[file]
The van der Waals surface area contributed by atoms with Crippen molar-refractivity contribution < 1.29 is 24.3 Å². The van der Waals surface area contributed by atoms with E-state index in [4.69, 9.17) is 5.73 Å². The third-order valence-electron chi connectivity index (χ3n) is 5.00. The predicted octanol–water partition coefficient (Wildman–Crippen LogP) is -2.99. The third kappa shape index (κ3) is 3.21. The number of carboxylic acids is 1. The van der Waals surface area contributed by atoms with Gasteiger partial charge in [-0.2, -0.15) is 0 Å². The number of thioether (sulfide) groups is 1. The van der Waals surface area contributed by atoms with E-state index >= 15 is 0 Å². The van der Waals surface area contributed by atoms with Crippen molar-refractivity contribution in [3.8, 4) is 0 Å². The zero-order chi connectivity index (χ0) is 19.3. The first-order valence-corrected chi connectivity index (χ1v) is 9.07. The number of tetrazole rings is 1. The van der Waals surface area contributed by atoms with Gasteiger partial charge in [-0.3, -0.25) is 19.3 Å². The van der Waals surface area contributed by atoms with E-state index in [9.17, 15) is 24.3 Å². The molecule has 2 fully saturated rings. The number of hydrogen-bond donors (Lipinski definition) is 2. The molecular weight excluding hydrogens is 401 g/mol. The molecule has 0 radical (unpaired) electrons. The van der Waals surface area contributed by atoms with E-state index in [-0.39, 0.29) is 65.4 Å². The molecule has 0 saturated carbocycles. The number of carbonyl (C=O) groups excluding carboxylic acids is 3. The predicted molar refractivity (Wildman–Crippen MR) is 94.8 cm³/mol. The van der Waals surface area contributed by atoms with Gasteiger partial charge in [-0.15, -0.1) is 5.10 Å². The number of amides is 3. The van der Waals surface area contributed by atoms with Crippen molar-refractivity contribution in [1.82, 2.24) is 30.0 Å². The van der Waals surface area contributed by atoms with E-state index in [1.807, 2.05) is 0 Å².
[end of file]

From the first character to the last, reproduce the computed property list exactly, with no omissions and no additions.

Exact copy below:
The van der Waals surface area contributed by atoms with Crippen molar-refractivity contribution < 1.29 is 24.3 Å². The van der Waals surface area contributed by atoms with E-state index in [4.69, 9.17) is 5.73 Å². The third-order valence-electron chi connectivity index (χ3n) is 5.00. The predicted octanol–water partition coefficient (Wildman–Crippen LogP) is -2.99. The third kappa shape index (κ3) is 3.21. The number of carboxylic acids is 1. The van der Waals surface area contributed by atoms with Gasteiger partial charge in [-0.2, -0.15) is 0 Å². The number of thioether (sulfide) groups is 1. The van der Waals surface area contributed by atoms with E-state index >= 15 is 0 Å². The van der Waals surface area contributed by atoms with Crippen molar-refractivity contribution in [3.8, 4) is 0 Å². The zero-order chi connectivity index (χ0) is 19.3. The first-order valence-corrected chi connectivity index (χ1v) is 9.07. The number of tetrazole rings is 1. The van der Waals surface area contributed by atoms with Gasteiger partial charge in [-0.3, -0.25) is 19.3 Å². The van der Waals surface area contributed by atoms with E-state index in [9.17, 15) is 24.3 Å². The molecule has 2 fully saturated rings. The number of hydrogen-bond donors (Lipinski definition) is 2. The molecular weight excluding hydrogens is 401 g/mol. The molecule has 0 radical (unpaired) electrons. The van der Waals surface area contributed by atoms with E-state index in [-0.39, 0.29) is 65.4 Å². The molecule has 0 saturated carbocycles. The number of carbonyl (C=O) groups excluding carboxylic acids is 3. The predicted molar refractivity (Wildman–Crippen MR) is 94.8 cm³/mol. The van der Waals surface area contributed by atoms with Gasteiger partial charge in [-0.15, -0.1) is 5.10 Å². The number of amides is 3. The van der Waals surface area contributed by atoms with Crippen molar-refractivity contribution in [1.82, 2.24) is 30.0 Å². The van der Waals surface area contributed by atoms with E-state index in [1.807, 2.05) is 0 Å².